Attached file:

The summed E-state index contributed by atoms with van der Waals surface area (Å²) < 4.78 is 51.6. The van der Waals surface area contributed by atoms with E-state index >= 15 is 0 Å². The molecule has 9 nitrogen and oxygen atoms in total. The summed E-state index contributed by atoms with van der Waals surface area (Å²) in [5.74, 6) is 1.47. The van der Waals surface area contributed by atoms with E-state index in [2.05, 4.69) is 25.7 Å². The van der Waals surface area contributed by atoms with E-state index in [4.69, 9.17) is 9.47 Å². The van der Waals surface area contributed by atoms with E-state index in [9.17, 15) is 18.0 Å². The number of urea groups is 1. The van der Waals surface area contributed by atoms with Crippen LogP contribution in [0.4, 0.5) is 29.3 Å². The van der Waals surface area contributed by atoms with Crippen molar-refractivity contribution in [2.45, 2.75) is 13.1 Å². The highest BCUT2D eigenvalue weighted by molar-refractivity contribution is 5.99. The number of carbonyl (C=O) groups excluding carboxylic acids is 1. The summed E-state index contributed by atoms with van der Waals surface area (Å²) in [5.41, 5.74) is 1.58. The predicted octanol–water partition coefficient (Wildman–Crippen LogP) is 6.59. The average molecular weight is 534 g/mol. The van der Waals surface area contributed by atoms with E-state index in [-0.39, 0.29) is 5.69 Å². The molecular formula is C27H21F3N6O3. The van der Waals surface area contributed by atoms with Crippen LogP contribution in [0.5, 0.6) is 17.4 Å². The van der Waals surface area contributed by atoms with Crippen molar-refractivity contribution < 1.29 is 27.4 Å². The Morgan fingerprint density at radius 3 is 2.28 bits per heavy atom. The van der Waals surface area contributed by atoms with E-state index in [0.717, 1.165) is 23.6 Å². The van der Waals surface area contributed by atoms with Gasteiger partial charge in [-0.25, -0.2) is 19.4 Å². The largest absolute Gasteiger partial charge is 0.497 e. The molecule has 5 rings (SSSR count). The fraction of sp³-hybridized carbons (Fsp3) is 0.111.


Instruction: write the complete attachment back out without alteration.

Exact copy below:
The summed E-state index contributed by atoms with van der Waals surface area (Å²) < 4.78 is 51.6. The van der Waals surface area contributed by atoms with E-state index >= 15 is 0 Å². The molecule has 9 nitrogen and oxygen atoms in total. The summed E-state index contributed by atoms with van der Waals surface area (Å²) in [5.74, 6) is 1.47. The van der Waals surface area contributed by atoms with E-state index in [2.05, 4.69) is 25.7 Å². The van der Waals surface area contributed by atoms with E-state index in [4.69, 9.17) is 9.47 Å². The van der Waals surface area contributed by atoms with E-state index in [9.17, 15) is 18.0 Å². The number of urea groups is 1. The van der Waals surface area contributed by atoms with Crippen LogP contribution in [0.4, 0.5) is 29.3 Å². The van der Waals surface area contributed by atoms with Crippen molar-refractivity contribution in [2.45, 2.75) is 13.1 Å². The highest BCUT2D eigenvalue weighted by molar-refractivity contribution is 5.99. The number of carbonyl (C=O) groups excluding carboxylic acids is 1. The summed E-state index contributed by atoms with van der Waals surface area (Å²) in [5.41, 5.74) is 1.58. The predicted octanol–water partition coefficient (Wildman–Crippen LogP) is 6.59. The average molecular weight is 534 g/mol. The van der Waals surface area contributed by atoms with E-state index in [-0.39, 0.29) is 5.69 Å². The molecular formula is C27H21F3N6O3. The van der Waals surface area contributed by atoms with Crippen LogP contribution in [0.5, 0.6) is 17.4 Å². The van der Waals surface area contributed by atoms with Crippen molar-refractivity contribution < 1.29 is 27.4 Å². The Morgan fingerprint density at radius 3 is 2.28 bits per heavy atom. The van der Waals surface area contributed by atoms with E-state index in [0.717, 1.165) is 23.6 Å². The van der Waals surface area contributed by atoms with Gasteiger partial charge in [-0.25, -0.2) is 19.4 Å². The largest absolute Gasteiger partial charge is 0.497 e. The molecule has 5 rings (SSSR count). The fraction of sp³-hybridized carbons (Fsp3) is 0.111.